Richard is convinced his boss, Nick Meachem (Chad Willet), is behind the attack, so when he is asked to go down to the file room, he expects the worst. Thankfully, Chance stops him attacking his boss. While this is going on, however, the men behind the attack are at Richard’s house giving Winston a little bit of trouble. Later that night, after a little coercion from Ames, Joel sneaks out to a party down the street. At this point, Guerrero finds out that the guy behind the attacks is named Klemah Severenson and he’s actually after Joel and his laptop. Severenson’s men then turn up at the party, leading to a pretty good fight once Chance has gotten there. With the novel use of a stapler, Guerrero helps Chance arrange an exchange so that Severenson can get the laptop and then leave the family alone. The exchange is to take place at the mall where Joel works. The team take their strategic posts around the meeting place, the best of which is Winston dressed as Santa. Once the meeting goes wrong, of course, a chase ensues during which Chance borrows Santa’s sleigh to catch Severenson. Back at the office, the team have a little Christmas moment before they all have to leave and Ilsa comes back. Then we get a little sentimental scene between Ilsa and Chance.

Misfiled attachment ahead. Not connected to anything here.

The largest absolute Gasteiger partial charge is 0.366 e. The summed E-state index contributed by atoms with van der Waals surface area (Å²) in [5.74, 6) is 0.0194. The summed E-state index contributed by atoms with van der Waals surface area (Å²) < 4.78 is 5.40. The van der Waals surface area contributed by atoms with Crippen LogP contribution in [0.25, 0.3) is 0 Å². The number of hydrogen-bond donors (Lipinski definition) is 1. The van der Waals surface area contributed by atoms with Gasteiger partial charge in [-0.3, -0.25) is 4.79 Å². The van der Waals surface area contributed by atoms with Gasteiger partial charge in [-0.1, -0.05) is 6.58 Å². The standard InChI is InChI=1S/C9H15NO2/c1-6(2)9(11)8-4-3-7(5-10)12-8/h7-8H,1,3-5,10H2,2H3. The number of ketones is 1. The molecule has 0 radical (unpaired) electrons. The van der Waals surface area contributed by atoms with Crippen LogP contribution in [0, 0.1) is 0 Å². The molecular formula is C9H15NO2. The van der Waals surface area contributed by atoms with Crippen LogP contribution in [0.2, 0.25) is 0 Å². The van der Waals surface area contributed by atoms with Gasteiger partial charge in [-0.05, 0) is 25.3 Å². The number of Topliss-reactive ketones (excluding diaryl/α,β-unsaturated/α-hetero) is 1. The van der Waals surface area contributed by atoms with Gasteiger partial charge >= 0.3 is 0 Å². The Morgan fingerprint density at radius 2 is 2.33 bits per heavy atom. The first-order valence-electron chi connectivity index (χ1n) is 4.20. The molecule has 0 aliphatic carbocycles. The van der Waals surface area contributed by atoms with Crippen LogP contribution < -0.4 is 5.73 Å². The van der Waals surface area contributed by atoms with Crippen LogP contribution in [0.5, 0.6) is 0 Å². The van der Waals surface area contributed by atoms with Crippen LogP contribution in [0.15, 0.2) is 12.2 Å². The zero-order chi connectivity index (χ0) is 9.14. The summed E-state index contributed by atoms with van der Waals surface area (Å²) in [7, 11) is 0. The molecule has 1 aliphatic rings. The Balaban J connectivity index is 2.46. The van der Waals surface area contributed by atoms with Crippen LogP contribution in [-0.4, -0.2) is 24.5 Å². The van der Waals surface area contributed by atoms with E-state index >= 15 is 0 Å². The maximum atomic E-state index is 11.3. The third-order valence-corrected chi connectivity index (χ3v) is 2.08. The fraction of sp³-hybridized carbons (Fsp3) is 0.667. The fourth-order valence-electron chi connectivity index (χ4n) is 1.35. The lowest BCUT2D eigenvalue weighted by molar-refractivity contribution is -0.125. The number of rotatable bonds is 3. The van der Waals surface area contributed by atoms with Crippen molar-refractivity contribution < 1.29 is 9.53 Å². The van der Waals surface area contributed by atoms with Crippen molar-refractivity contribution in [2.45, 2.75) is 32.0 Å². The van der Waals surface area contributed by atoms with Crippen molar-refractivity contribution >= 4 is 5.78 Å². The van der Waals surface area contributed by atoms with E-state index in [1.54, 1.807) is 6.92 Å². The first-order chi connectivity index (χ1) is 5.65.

The Christmas episode of Human Target was a very light-hearted affair with some very good action in it. The team dynamic seemed much more balanced without Ilsa being involved. Ames really seems to have fit in and the writers aren’t just using her as comic relief. A lot of the humour in this episode comes from Chance’s hatred of Christmas and how, on this job, he’s in ‘hell’.